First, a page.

Starting Nine is the method a lineup nerd uses to rank his personal favorites. These are not necessarily the nine all-time best entries of the subject being covered. It’s an exercise in finding the entries that best fit the profile for each spot in the batting order.
I’m a lineup traditionalist: I like dependable table-setters in the 1 and 2 spots, world-beating franchise powerhouses 3rd and 4th, potent sluggers 5th and 6th, hard-nosed role players 7th and 8th, and an underrated, dirt-dog workhorse in the 9-hole.
A bad movie is not necessarily a bad thing.
Some films feature absurd plot lines and/or dialogue, but exemplary effects and technical craftsmanship that still make them palatable (Demolition Man, Con Air). Others are intentionally made poorly, with campy or satirical stories that can only work if the creators are in on the joke with the audience (Army of Darkness, Idle Hands). Then, there are those gems that are made with such clueless devotion, such prideful ineptitude that you can’t help but appreciate the fact that the creator actually dared to attach his name to the project (The Room, anything made by Ed Wood).
In other words, there are a lot of “bad movies” that I will happily watch and enjoy. “Bad” is such a subjective term in cinema that, taken by itself, doesn’t describe a movie well enough to indicate whether or not it will make for an entertaining viewing experience.
In my opinion, the descriptive term “disappointing” is the ultimate death knell for a film. Promotional hype, which can drive a picture to great financial success, can also completely torpedo a viewing experience. A bad movie does not necessarily suck to watch … not unless you’ve been prematurely convinced that it was actually going to rule.
The purpose of most films is, first and foremost, to sell tickets. Creating an entertaining work of art is a distant second priority in comparison to generating a solid fiscal return. Marketing campaigns are engineered to drive audiences to the theatre in huge numbers. If the marketing department can use any means at their disposal to convince a massive audience to buy tickets, they have done their job.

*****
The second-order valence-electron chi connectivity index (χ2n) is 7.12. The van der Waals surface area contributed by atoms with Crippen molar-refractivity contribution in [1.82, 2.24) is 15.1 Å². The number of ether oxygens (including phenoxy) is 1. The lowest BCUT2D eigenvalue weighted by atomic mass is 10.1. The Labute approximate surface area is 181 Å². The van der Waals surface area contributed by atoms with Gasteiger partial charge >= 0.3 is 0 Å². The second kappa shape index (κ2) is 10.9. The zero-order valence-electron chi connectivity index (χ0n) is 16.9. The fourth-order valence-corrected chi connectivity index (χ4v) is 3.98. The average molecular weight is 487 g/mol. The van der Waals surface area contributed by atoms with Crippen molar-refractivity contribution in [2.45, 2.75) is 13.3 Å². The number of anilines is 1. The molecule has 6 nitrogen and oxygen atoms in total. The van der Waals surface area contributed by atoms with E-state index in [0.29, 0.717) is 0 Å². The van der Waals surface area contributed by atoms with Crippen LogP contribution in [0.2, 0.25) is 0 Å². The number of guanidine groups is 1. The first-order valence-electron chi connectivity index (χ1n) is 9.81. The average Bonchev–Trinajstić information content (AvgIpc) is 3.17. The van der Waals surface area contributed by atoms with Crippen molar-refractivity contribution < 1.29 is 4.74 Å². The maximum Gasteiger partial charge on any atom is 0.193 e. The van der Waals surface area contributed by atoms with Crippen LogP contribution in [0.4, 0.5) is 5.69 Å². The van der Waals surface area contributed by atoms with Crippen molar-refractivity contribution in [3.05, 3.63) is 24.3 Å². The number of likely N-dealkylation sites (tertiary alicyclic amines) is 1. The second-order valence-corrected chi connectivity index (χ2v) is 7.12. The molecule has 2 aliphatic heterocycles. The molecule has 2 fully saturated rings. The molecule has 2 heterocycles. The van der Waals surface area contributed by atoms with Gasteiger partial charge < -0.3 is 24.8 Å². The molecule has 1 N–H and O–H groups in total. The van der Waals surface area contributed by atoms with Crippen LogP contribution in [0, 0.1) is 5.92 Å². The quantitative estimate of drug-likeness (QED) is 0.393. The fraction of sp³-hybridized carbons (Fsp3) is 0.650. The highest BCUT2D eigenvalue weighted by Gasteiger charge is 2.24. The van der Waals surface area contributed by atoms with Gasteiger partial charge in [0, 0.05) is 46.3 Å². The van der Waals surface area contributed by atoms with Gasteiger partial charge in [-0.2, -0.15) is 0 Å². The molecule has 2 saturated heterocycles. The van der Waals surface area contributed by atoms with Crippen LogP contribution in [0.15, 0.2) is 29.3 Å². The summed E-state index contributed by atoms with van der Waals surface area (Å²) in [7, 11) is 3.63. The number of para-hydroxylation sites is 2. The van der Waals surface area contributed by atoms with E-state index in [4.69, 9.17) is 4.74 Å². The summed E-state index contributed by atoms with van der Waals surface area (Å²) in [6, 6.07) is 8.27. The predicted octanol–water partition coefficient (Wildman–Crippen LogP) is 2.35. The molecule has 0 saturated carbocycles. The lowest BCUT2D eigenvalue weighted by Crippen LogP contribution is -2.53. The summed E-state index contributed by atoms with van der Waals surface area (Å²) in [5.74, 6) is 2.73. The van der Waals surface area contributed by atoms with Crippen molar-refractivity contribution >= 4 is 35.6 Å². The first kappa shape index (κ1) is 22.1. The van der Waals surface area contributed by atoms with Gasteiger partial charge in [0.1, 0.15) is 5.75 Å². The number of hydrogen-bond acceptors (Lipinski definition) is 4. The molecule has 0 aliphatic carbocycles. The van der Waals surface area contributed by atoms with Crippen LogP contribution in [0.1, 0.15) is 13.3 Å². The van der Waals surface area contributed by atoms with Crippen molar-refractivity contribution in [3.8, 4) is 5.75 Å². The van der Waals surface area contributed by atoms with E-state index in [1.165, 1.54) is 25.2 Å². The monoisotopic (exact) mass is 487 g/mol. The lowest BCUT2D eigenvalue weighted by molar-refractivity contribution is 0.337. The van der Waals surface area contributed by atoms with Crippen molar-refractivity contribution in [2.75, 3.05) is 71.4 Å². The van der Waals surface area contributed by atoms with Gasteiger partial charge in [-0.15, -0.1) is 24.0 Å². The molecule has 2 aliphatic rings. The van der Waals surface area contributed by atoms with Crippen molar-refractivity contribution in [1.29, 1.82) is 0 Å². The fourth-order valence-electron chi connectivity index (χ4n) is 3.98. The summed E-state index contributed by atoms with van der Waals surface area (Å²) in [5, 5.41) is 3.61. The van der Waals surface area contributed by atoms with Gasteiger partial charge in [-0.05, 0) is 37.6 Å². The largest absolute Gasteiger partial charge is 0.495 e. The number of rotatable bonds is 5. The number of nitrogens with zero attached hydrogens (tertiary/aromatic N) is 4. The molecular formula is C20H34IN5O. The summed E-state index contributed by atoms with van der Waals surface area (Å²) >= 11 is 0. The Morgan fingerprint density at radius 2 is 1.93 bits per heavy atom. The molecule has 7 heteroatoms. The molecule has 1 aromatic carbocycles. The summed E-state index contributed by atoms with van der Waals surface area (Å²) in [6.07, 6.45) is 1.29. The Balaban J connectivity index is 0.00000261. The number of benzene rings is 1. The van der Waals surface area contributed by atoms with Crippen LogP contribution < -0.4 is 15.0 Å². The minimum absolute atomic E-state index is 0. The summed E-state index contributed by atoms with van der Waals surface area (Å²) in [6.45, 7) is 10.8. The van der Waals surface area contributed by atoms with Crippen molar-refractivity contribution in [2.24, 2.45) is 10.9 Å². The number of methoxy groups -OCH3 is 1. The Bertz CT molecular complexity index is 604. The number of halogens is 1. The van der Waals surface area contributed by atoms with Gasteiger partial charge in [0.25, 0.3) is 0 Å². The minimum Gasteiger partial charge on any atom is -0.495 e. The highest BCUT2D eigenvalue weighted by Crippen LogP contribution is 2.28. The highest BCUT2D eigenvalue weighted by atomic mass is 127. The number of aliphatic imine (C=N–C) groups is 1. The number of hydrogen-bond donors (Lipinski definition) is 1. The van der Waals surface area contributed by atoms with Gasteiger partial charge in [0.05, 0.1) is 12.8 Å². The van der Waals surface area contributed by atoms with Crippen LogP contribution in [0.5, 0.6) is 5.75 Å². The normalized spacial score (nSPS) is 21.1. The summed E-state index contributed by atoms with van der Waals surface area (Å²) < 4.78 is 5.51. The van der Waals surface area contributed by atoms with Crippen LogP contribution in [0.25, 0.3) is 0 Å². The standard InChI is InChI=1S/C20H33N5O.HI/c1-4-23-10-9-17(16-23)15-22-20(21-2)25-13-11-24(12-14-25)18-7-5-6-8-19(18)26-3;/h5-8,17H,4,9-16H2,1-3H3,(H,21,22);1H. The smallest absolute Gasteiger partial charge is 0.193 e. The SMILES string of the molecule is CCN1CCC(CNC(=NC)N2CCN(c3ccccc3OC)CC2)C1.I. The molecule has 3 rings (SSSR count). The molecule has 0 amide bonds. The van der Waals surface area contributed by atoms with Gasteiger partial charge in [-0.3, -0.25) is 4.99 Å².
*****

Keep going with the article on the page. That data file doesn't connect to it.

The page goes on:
Hollywood marketing professionals probably stand around the water cooler and tell war stories about how they made pieces of crap look like must-see classics and convinced thousands of us poor schmucks to pay to see them.
We tend to blame directors and actors for the disappointing stinkers we painfully endure, which may not be fair. Their performances were what they were. The director didn’t cut the deal with the NBA or Domino’s Pizza that thrust the movie’s title in our faces for three months leading up to its release. The actors didn’t design the movie poster that removed every pore from their faces and added 10% of muscle mass to their frames.
Disappointment is the last emotion we want to feel when the credits roll. When we experience that feeling, the fault should probably be aimed at the people who sell films to us the same way companies sell cookies and toilet paper.
Here is my Starting Nine of the most disappointing movie-watching experiences of my life. In retrospect, it appears that the 1990s was a landmark era of disappointment, at least in my life. These were my adolescent and teenage years, likely the most cynical decade of what has been a very cynical life. Regardless, I’m quite certain that this lineup would out-disappoint anyone else’s squad of discouraging trips to the theatre, no matter how historically diverse the opposing squad may be.
1. Twister (1996)
Our leadoff movie is, quite literally, full of hot air. Twister was everywhere before it was released. The special effects were groundbreaking for the time, although I feel like the cow being swept back and forth across the sky looked far too calm considering the circumstances. What really made this film a trendsetter in the world of schlock was the behavior of the characters. This movie’s glorification of something as b@tsh!t crazy as chasing tornadoes was both disturbing and hilarious. Let’s start with the characters’ inexplicable love of risking their lives in order to study tornadoes. Then there’s the outward mockery of the evil storm chasers (that’s right, there’s a crew of bad guy storm chasers for our heroes to do battle with) because they are “in it for the money, not the science.” And let’s not forget the legendary tales of bad-assery we learn about Bill Paxton’s character (a.k.a The Extreme!!!), who once stripped down naked and hurled a bottle of Jack into a tornado because that’s just what The Extreme does, maaaaaaan.
Twister is so over the top that it makes George Clooney’s awkward passion for commercial fishing in The Perfect Storm look somehow profound and reasonable. This movie was so terrible that Philip Seymour Hoffman couldn’t even save it. In fact, he probably set his career back a couple years just by throwing himself into the part and trying to do his job well.
2. Independence Day (1996)